Civics Education: Proposition 13 Reform

Photo Ruby MacDonaldCoordinator: Ruby MacDonald:

Monthly Team Meetings, the 3rd Saturday of the month,
10 am to 12 noon, at the League office,
2530 San Pablo, Berkeley.
Check the League Calendar for dates

Next meeting, Sat, August 19, 2017, 10AM to Noon.
All interested parties Welcome! Inquiries: Ruby MacDonald,

Our Campaign to Reform Proposition 13


Proposition 13 was passed overwhelmingly by voters in 1978 in response to skyrocketing property values and, consequently, increasing property taxes, which especially threatened older homeowners on fixed incomes. By limiting property taxes to 1% per year of purchase price and any increase in property taxes to 2% per year or the rate of inflation, Proposition 13 did ease the property tax burden of lower income homeowners. Since both residential and commercial property could be re-assessed at market value only on sale of the property, however, the capped, low rates introduced by Prop. 13 led to large state and local budget deficits which were masked at first by a booming economy. Furthermore, some owners of commercial property have continued to avoid increases in taxes which should occur when property changes hands.

Eventually, and especially during subsequent economic downturns, deficits due to the large reduction in property tax revenue resulting from Prop. 13 became significant. For example, before Prop. 13, California ranked 4th to 7th in the country in K-12 school spending . Today, California ranks close to the bottom. Many cities and counties in the East Bay and throughout the state have been forced to put parcel tax or bond measures on their ballots to fund K-12 education, infrastructure maintenance, upgrades of aging public transit systems and otherwise unaffordable public services. Students with low or moderate family income have reduced access to a higher education, as only students from upper income families can afford to attend UC Berkeley and other state institutions, which are now state-assisted, not state-supported.

To restore some of the revenue lost following Prop. 13, state and local governments began to rely on revenues from personal income taxes and sales taxes to make up for the decrease in property taxes, so that today 1/3 of the revenue collected by state and local governments comes from personal income taxes, 1/3 from sales taxes and 1/3 from property taxes. In addition, funds equal to 1/3 of the entire state and local budgets comes in various forms from the federal government. In spite of various “fixes” to address budget deficits, more could be done to reliably and fairly fund CA state and local governments. Governor Brown and many others have suggested that a complete overhaul of budget making is needed.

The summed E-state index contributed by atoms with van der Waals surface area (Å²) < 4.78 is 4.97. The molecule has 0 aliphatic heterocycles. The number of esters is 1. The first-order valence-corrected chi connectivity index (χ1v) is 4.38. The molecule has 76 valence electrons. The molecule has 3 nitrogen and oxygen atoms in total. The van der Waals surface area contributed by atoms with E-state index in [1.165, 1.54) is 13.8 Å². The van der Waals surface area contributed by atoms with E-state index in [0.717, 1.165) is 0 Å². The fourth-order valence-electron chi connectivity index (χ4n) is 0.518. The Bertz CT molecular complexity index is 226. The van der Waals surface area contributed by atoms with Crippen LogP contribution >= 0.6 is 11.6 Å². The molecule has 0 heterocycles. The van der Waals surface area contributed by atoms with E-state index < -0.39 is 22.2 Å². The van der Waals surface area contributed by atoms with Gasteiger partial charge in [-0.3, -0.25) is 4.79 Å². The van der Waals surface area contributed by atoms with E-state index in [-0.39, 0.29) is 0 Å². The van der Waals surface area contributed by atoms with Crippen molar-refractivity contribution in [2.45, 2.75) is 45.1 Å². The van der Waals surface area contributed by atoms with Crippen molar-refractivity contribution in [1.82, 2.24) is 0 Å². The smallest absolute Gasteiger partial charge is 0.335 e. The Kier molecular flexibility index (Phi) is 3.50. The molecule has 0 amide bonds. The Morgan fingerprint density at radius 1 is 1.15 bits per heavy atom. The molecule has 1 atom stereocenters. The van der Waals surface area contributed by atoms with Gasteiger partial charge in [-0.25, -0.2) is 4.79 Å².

In the meantime, various inequities can and should be addressed. For example, similar amounts of revenue were collected as commercial property taxes and residential property taxes before Prop. 13 was passed in 1978.  Today, in contrast, commercial property taxes account for 28% and residential property taxes account for 72% of revenue collected, due in part to certain large corporations exploiting a loophole in Prop. 13! Closing of this loophole by requiring all commercial property to be regularly assessed at market value through a State Constitutional Amendment could provide an additional $9 billion in state revenue, according to a USC research study.

Efforts to Reform Prop. 13 by LWVBAE:

1) The Civics Ed Team proposed and received approval for a Reform Prop. 13 campaign as the top priority for LWVBAE in 2017-2018 at its January Program Planning meeting. The Legislative Committee of the state League had already signed on as a member of the Make It Fair Coalition of over 200 nonprofit community organizations in 2015, following introduction by Senators Loni Hancock and Holly Mitchell of a State Constitutional Amendment to require commercial, but not residential, property to be reassessed regularly.

2) In support of re-introduction and consideration of the Hancock/Mitchell State Constitutional Amendment on Prop. 13 Reform by the state legislature, the Civics Education Team began its first three projects. First, the Civics Education Team began to educate itself on Prop. 13, the need for its reform and other matters related to the budget process in California. This project is ongoing. Second, a subcommittee of the Civics Education Team began assembling a graphics-based brochure for use in educating voters about the need for Prop. 13 Reform. No brochure of this type on Prop. 13 Reform is yet available. Third, another subcommittee began preparing a caucus on the history, unintended consequences and promising reform of Prop. 13 and methods for promotion of Prop. 13 Reform in the community for presentation at the state League convention in Sacramento June 2-4.

3) Having completed two of its first three projects, the Civics Education Team has begun two new projects. First, we are partnering with the Make It Fair coalition led by California Calls and Evolve to organize a Town Hall during the month of September in the East Bay to raise awareness of and garner support for Prop. 13 Reform. This Town Hall will be one of five such events statewide and will feature panels of elected officials committed to Prop. 13 Reform and receive input from grassroots representatives on the need for Prop. 13 Reform. Second, to educate the Berkeley, Albany and Emeryville communities on Prop. 13 Reform, the Civics Education Team is organizing a Speakers’ Bureau to give presentations to any interested local organizations.